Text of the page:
The last time Arsenal failed to win in nine consecutive matches it was March 1977, under Terry Neill. Freddie Ljungberg had not even been born.
A 2-1 defeat at home to Brighton last night ensured the Gunners’ winless run continued and increased the pressure on Arsenal’s board to appoint Unai Emery’s permanent replacement sooner rather than later – and to get it right.
This was Brighton’s first ever win at Arsenal and their first victory on the road since the opening day of the season.
Caretaker boss Ljungberg had promised improvements on Sunday’s error-ridden performance against Norwich, but they were not forthcoming.
A 36th-minute opener from Brighton’s Adam Webster triggered apprehension and frustration among Arsenal fans and players alike.
And while both rallied for the second half, an 80th minute header from Neal Maupay after Alexandre Lacazette had equalised saw an exodus of fans from Emirates Stadium bewildered by what they were witnessing.
Arsenal’s set-up looked wrong from the off and the use of Mesut Ozil as a winger clearly failed to utilise his strengths.
It was the same system that Ljungberg deployed against Norwich and remained largely ineffective as a midfield trio of Granit Xhaka, Lucas Torreira and Joe Willock struggled to get a foothold.
Arsenal were at their most dangerous when Ozil came inside to collect the ball and Ljungberg opted to replace Willock, who had been playing at No10, with Nicolas Pepe at half-time.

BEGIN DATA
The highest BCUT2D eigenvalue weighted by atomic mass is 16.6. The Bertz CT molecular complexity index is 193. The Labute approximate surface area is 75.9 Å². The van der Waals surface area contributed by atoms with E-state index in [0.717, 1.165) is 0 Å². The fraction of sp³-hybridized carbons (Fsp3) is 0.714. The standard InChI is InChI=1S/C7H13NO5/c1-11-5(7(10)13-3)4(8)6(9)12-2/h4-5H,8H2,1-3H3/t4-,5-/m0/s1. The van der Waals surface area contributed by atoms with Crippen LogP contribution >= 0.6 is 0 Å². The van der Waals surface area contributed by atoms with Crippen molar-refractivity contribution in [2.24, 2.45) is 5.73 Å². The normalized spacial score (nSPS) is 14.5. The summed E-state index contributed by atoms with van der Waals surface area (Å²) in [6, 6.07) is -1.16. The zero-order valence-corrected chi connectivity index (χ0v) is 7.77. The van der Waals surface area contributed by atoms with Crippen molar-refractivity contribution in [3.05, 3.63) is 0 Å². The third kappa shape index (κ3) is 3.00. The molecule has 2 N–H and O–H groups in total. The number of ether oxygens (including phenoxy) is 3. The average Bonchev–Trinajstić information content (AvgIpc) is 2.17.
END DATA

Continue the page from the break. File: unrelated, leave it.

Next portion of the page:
The hosts became instantly more threatening as runners from midfield played the ball off of a central Ozil and began to dominate proceedings, scoring from a corner in the 50th minute when Lacazette flicked a looping header into the far corner.
However, as the game wore on Arsenal’s comeback faded, midfield holes began to re-emerge and Brighton clawed back possession, which ultimately afforded them the chance to score late on.
In the early stages of Ljungberg’s first match, it was clear the Swede had tried to get the Gunners back to the basics of quick, incisive passing as they opened Norwich up repeatedly.
There were further signs against Brighton that he had been at work behind the scenes as Arsenal endeavoured to produce one of their most intense pressing displays to date.
It is perhaps one of the reasons Willock started as he and Aubameyang were particularly effective in preventing Brighton from playing out from the back.
However, when Brighton were able to play out – either through slick passing, or Arsenal’s ill-discipline – it left the Gunners short in defence, where they need all the help they can get.
It was a tactic Emery tried to implement on arriving in London but eventually ditched. It now feels as though a fresh perspective is needed from a coach who was not a part of the Spaniard’s set-up.
Brighton’s ability to play out from the back was better than Arsenal’s, with home goalkeeper Bernd Leno particularly culpable for some poor distribution.
The Seagulls’ owners must have seen something they like in Graham Potter to have awarded him a contract extension just months after joining and it is likely to be the possession-based, attacking brand of football that was not seen under predecessor Chris Hughton.
Potter’s men looked dangerous throughout the match and outplayed Arsenal for large parts of the game.
Despite their more expansive football, it was from a corner that Brighton opened the scoring, before sealing the win with a header from an Aaron Mooy cross.
Webster’s first-half goal came as a result of Arsenal failing to clear their lines and means seven of their last 10 goals have come from set-pieces.
For Arsenal, it means they remain 10th, 10 points off the top four and in dire need of change.